As your workday is ending, you grab your smartphone and tap your driverless valet app to summon your electric vehicle from the parking lot. When it picks you up in front, the car door opens, as your key is now facial recognition technology. Your car’s interior is warmed or cooled based on the outside temperature and the seat is adjusted to your custom favorite position.
Your car is a Wi-fi hotspot—intelligent, connected, and continuously learning more about you. As you start your commute home, your vehicle’s audio system is playing your favorite after-work programs, which it has forecast based on your tastes. You opt to steer until you get into rush-hour gridlock, when you switch to over autopilot.
Your car is equipped with a dozen cameras and 30 radar sensors. With the help of the Internet, it will now take over the tedious task of stop-and-go driving. Freed from the wheel, you can take a nap, play a game, or watch something on your high-definition television.
Arriving home, you are dropped off at your door and put the car back into driverless valet mode, so it can go find a parking spot and wait for your next smartphone command. Never again will you waste time looking for parking spots or waste fossil fuels, now that you are driving your zero-emissions autonomous vehicle.
This may sound farfetched, but cars are available now that can do all of these things and have been road-tested on the West Coast with mostly passing marks. Tesla, Lucid Motors, and Faraday Future already manufacture a high-performing electric SUV with commuting ranges of 350 miles per charge. All have auto-driving features, such as traffic aware cruise control that detects the center of your lane with your hands off the wheel, and emergency braking if the car approaches an object in the road. Some of these features are sneaking into 2017 vehicles on Ford, Honda, and Nissan lots.
The biggest holdups for self-driving vehicles are regulation and infrastructure. Autonomous cars replace the driver with multiple sensors that detect other moving and non-moving objects and synthesize the vehicle’s location from constantly updating maps. What kinds of lighting and signage do they need? What happens when a stoplight goes out or a sign is obstructed? Is it possible to program a vehicle to respond to the complex situations encountered on the road? In the event of a crash, who is liable? Should they be programmed to automatically obey speed limits, or to keep pace with prevailing traffic?
So far, the only fatal crash involving a driverless car happened last May, when a Tesla struck a jack-knifed semi on a Florida highway. The Tesla couldn’t distinguish between the white truck and the bright sky, so it didn’t apply the brakes.
Driverless cars are much safer—at least in theory. They don’t drive drunk or tired. They don’t text and drive. They aren’t prone to road rage. They don’t make human mistakes. But they don’t apply human logic either, setting up a classic Trolley Problem in an emergency: If a driverless car encounters an unavoidable crash, how does it decide whether to hit the cement barricade or the pedestrian?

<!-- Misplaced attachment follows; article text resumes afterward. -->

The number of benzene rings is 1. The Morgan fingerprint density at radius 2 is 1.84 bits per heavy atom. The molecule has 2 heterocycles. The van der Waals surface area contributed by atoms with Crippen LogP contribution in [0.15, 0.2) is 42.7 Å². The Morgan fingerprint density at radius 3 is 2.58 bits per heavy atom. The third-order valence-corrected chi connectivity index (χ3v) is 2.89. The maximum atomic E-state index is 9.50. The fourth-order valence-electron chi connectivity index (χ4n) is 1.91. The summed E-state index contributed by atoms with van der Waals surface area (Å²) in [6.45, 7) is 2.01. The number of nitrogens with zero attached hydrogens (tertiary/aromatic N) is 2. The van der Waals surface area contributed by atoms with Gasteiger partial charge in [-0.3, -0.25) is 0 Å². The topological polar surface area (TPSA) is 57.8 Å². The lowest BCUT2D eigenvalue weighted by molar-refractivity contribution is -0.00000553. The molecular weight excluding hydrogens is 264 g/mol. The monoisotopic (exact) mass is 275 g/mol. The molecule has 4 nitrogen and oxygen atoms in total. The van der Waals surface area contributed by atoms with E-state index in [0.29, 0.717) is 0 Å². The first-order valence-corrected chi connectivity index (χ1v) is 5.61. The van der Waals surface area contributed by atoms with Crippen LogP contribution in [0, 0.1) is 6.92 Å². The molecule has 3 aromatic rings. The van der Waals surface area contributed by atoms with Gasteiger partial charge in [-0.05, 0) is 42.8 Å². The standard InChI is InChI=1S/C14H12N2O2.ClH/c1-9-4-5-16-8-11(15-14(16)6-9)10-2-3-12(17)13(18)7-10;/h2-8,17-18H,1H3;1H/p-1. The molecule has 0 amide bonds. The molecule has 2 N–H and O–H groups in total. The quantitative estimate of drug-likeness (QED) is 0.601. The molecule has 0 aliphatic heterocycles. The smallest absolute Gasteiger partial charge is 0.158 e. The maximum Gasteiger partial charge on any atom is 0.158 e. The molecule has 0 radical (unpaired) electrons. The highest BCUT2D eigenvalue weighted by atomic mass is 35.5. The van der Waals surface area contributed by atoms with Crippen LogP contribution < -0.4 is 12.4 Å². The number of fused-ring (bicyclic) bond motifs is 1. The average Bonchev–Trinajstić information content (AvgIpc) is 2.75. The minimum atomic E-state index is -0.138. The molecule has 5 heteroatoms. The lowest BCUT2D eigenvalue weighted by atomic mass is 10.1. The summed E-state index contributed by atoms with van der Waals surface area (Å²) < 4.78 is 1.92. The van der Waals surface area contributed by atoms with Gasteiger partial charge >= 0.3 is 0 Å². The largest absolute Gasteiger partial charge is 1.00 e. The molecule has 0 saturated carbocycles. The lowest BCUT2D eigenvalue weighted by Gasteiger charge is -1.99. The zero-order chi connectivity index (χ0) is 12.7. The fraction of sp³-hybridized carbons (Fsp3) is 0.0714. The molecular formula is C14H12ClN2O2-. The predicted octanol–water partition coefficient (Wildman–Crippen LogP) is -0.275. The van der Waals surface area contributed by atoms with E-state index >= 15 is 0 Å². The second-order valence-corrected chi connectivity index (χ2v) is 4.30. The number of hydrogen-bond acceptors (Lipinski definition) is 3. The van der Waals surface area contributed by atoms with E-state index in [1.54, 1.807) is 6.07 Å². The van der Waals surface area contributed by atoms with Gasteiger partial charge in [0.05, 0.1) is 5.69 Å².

In many ways, driverless cars are still years away from the market. Current prototypes start at $150,000 and easily crawl up to $200,000 with fully loaded features. Faraday Futures (named after the inventor of the first electric motor in 1821) is touting its smartphone, keyless FF91 electric vehicle, whose interior turns into a plush theater.
But, in practice, a driver still has to be available to take over, and the distractions that make driverless cars so appealing are, ironically, the same features that could pose a hazard, as distracted drivers have a hard time shifting their attention back to driving quickly enough to react.
Last year, Uber rolled out a fleet of autonomous cars in Pittsburgh, complete with an iPad to entertain passengers and allow them to communicate with the vehicle. Uber’s Pittsburgh cars logged over 20,000 miles, but a human driver needed to intervene about once every mile.
If autonomous cars ever become widespread, they could change society in ways we haven’t even thought of yet. They could free up land currently needed for roads and parking, increase road capacity and minimize traffic congestion, and profoundly increase mobility for the young, the elderly, and the disabled. They could also displace workers in trucking and transportation, cut off city revenues from traffic fines and parking fees, and have unpredictable ramifications for public transit.
The whole face of commerce could change if it became cheaper to transport goods directly to individual consumers rather than to centralized markets. Cheaper, less stressful commutes could incentivize moving away from cities, increasing urban sprawl. Alternatively, since cars cause so many unpleasant aspects of city life, driverless vehicles might spark an urban renaissance.
It’s a brave new world out there—is anybody steering this thing?